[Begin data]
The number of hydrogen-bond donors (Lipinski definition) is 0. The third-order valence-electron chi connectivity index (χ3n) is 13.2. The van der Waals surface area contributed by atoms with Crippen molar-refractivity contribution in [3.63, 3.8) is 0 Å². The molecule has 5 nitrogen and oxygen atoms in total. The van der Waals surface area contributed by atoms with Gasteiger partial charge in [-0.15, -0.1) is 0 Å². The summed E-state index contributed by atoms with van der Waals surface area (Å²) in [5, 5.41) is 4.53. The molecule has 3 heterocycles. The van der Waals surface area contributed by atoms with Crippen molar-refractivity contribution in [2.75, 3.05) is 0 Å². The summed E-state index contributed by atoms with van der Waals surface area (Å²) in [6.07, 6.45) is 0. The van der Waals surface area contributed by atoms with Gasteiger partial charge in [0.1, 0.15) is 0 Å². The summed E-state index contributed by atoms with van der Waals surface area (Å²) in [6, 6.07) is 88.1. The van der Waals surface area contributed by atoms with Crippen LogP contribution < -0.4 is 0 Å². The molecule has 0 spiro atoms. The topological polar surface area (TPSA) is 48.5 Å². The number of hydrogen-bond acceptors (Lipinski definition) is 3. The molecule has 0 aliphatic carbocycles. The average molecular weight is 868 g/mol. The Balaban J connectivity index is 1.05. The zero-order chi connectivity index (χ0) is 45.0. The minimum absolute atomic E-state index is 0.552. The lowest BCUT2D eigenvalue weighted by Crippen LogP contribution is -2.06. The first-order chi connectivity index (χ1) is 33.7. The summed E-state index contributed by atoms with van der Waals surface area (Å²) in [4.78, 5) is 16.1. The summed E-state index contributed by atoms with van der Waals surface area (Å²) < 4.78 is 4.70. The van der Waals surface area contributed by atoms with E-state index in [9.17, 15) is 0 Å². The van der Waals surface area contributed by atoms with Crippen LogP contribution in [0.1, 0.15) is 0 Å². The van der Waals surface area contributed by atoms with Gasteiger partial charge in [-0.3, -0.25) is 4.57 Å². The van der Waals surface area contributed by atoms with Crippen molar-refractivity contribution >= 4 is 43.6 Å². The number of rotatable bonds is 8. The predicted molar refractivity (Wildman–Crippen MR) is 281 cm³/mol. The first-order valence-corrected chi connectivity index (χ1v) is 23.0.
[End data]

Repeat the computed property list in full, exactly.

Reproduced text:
The number of hydrogen-bond donors (Lipinski definition) is 0. The third-order valence-electron chi connectivity index (χ3n) is 13.2. The van der Waals surface area contributed by atoms with Crippen molar-refractivity contribution in [3.63, 3.8) is 0 Å². The molecule has 5 nitrogen and oxygen atoms in total. The van der Waals surface area contributed by atoms with Gasteiger partial charge in [-0.15, -0.1) is 0 Å². The summed E-state index contributed by atoms with van der Waals surface area (Å²) in [5, 5.41) is 4.53. The molecule has 3 heterocycles. The van der Waals surface area contributed by atoms with Crippen molar-refractivity contribution in [2.75, 3.05) is 0 Å². The summed E-state index contributed by atoms with van der Waals surface area (Å²) in [6.07, 6.45) is 0. The van der Waals surface area contributed by atoms with Gasteiger partial charge in [0.1, 0.15) is 0 Å². The summed E-state index contributed by atoms with van der Waals surface area (Å²) in [6, 6.07) is 88.1. The van der Waals surface area contributed by atoms with Crippen LogP contribution < -0.4 is 0 Å². The molecule has 0 spiro atoms. The topological polar surface area (TPSA) is 48.5 Å². The number of hydrogen-bond acceptors (Lipinski definition) is 3. The molecule has 0 aliphatic carbocycles. The average molecular weight is 868 g/mol. The Balaban J connectivity index is 1.05. The zero-order chi connectivity index (χ0) is 45.0. The minimum absolute atomic E-state index is 0.552. The lowest BCUT2D eigenvalue weighted by Crippen LogP contribution is -2.06. The first-order chi connectivity index (χ1) is 33.7. The summed E-state index contributed by atoms with van der Waals surface area (Å²) in [4.78, 5) is 16.1. The summed E-state index contributed by atoms with van der Waals surface area (Å²) < 4.78 is 4.70. The van der Waals surface area contributed by atoms with E-state index in [9.17, 15) is 0 Å². The van der Waals surface area contributed by atoms with Crippen LogP contribution in [0.1, 0.15) is 0 Å². The van der Waals surface area contributed by atoms with Gasteiger partial charge in [-0.3, -0.25) is 4.57 Å². The van der Waals surface area contributed by atoms with Crippen molar-refractivity contribution >= 4 is 43.6 Å². The number of rotatable bonds is 8. The predicted molar refractivity (Wildman–Crippen MR) is 281 cm³/mol. The first-order valence-corrected chi connectivity index (χ1v) is 23.0.